Ah yes, the scripted sales call from an unknown number. The discomfort is palpable: you can hear the salesperson’s lack of confidence in their voice, that undertone of defeat stemming from hearing “no” 50 times already this shift. It’s almost enough to motivate a pity purchase—almost.Without the right sales script and strategic language, sales will always feel like an uphill battle. But if you can use sales scripts confidently while addressing objections, negotiating, upselling, cross-selling, and getting referrals…now that’s a game-changer!
If you’re looking for better results from your sales scripts, you’re in the right place. Let’s review five sales script examples that will help take your sales conversations to the next level.
5 Sales Script Examples To Recreate Today
No salesperson wants to sound scripted, but every salesperson wants the right words for the sales conversations they have with their clients. When I started speaking to sales organizations, the number one comment on or surveys was that the sales force wanted the exact words for certain conversations, especially conversations in difficult scenarios.
When we started building the content for Sales Accelerator, we decided to include a set of client prompts using good language choices, what we call talk tracks. We call that category of courses COACH, since it allows the salesperson to drill the language and gain the confidence that improves their outcomes.
Writing talk tracks can be tricky. Most people don't talk like they write, as writing permits you to think through each word, making intentional, careful choices. These scripts often feel unnatural and are difficult to say out loud, which makes them sound awkward to the client. You want to stick to scripts with language you can use.
There are plenty of phrases and tactics you should avoid when it comes to sales scripts. Any cold call that starts with "is now a good time," "is now a bad time," or "do you have twenty-seven seconds" will soon end in a dial tone, as these poor choices were designed for a different and long-past business climate.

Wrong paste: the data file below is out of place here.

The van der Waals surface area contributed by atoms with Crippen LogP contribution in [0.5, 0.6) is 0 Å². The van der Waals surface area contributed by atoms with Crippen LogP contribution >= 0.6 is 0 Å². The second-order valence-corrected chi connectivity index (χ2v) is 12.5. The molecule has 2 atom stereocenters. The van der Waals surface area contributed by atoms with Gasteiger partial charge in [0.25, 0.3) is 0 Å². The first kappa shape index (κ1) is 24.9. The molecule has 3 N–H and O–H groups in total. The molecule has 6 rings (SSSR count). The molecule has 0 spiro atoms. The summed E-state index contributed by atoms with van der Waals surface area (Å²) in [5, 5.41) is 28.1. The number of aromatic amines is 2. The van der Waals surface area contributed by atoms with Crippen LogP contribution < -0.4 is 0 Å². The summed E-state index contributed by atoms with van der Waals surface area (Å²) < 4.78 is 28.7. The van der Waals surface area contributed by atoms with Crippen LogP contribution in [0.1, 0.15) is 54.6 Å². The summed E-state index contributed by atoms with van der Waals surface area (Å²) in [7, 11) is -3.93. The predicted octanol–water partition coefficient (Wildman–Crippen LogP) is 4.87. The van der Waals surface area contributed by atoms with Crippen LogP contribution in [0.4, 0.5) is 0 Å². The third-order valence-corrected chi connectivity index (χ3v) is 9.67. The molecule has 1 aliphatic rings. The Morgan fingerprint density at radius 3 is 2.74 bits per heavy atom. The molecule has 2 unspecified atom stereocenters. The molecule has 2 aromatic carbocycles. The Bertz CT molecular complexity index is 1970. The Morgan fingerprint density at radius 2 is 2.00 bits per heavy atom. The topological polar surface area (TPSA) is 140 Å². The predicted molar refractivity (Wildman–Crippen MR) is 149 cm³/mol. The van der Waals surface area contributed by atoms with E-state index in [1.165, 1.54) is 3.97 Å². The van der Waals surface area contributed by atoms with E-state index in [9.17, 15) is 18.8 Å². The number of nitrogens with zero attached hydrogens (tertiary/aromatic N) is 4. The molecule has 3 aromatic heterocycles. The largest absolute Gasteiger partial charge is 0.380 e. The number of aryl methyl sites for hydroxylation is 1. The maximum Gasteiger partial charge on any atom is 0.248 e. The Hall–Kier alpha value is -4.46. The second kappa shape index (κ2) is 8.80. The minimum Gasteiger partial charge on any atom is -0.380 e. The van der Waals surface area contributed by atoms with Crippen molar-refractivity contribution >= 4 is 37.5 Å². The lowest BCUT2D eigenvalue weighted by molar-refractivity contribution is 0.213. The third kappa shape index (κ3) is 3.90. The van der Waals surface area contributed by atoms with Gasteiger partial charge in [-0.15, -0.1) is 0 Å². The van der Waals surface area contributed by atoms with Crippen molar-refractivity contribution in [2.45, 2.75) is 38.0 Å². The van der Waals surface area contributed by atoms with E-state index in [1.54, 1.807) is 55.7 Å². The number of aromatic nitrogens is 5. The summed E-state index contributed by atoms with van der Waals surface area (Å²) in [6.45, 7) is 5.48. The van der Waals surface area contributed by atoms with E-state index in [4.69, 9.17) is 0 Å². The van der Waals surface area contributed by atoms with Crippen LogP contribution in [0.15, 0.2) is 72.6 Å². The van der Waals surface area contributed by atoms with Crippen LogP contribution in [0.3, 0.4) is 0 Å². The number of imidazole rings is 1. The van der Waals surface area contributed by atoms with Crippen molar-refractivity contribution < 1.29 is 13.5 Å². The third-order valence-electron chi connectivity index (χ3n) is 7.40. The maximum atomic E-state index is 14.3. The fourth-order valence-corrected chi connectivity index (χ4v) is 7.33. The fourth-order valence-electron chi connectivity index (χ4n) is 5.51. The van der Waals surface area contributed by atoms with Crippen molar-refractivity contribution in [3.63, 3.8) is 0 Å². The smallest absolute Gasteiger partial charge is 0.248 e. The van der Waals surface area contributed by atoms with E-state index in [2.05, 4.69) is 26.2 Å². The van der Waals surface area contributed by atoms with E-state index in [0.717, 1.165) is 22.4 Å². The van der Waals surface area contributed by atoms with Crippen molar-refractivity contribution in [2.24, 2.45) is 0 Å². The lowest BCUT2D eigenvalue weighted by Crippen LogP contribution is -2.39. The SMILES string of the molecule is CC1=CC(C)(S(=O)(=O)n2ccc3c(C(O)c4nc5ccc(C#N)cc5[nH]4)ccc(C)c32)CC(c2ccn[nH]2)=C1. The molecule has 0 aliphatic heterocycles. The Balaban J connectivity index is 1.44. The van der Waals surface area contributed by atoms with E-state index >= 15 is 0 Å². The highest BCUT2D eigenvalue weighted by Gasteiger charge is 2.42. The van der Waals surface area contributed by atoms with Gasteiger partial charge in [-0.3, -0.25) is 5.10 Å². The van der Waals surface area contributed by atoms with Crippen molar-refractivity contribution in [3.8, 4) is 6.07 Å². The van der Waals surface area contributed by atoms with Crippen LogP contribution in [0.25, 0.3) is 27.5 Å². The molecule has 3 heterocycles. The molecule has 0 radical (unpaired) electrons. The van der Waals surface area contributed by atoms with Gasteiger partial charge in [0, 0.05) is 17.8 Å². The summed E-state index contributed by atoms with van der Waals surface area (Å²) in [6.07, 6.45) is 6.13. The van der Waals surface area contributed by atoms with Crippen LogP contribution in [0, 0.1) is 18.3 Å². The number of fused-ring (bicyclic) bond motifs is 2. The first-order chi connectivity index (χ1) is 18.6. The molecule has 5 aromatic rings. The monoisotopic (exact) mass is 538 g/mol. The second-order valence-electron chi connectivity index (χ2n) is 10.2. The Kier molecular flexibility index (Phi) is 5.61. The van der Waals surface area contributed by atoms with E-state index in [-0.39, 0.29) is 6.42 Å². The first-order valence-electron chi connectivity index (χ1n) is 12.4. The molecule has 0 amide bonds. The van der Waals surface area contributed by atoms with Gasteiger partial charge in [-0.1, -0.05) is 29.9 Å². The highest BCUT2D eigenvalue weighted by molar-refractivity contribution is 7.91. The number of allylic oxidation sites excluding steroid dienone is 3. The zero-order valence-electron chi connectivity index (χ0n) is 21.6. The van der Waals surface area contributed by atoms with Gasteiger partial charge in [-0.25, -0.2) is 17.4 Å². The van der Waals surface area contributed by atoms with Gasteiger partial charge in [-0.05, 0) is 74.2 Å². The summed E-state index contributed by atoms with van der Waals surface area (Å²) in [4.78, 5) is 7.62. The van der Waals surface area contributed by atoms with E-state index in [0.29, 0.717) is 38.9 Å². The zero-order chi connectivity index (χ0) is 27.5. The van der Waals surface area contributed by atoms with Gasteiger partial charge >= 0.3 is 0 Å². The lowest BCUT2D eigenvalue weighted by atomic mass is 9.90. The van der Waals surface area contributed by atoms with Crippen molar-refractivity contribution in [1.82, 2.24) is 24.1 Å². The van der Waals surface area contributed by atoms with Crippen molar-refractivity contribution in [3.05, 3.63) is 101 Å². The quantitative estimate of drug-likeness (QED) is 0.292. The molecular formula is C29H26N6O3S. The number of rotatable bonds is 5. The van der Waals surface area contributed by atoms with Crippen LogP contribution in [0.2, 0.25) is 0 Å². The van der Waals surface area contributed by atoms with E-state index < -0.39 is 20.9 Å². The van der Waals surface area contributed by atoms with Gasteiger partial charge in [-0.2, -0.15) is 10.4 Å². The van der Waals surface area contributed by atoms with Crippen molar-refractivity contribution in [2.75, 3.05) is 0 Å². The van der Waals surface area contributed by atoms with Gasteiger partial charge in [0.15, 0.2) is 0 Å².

Likewise, don’t try to close a deal by asking the client whether they "want to take delivery today or tomorrow," or asking, "if I could give you a fifteen percent discount, would you sign a contract today?" This isn't how professionals in business talk, and each of those examples projects a lack of confidence.
The best way to have the right words without sounding scripted is to role-play scenarios, so the first time your client hears your talk track, it’s actually the twenty-second time you’ve had the conversation—even if the first twenty-one were with another salesperson on your team.
Cold Call Scripts
There is nothing more important than scheduling meetings with your prospective clients, as you can never capture an opportunity that you didn't first create. Opening is the new closing, especially because there are so many companies now competing in every vertical. If you don't have great talk tracks for acquiring a meeting, you won’t get far enough to use any of your other tracks because you won't have any prospects to talk to.
You can find my proprietary strategy for getting a meeting here:
In the past, you might sit down across from your prospective client, spot a picture of their family on their desk, and ask them about their children. But because professional interactions now take many different forms—including late-night emails from contacts struggling to keep up—the new rapport in sales is a business conversation. If you used the cold call strategy above, you can start by talking about the factors and forces that will impact your client's business. A busy person may initiate some rapport-building at the end of the call, but only if they found the conversation valuable.
We have to be careful here and recognize that in some geographic areas, starting with rapport-building is critical to building the relationship. In other areas, especially places like New York City where things move very fast, early rapport-building will ruin your chances of creating a new opportunity.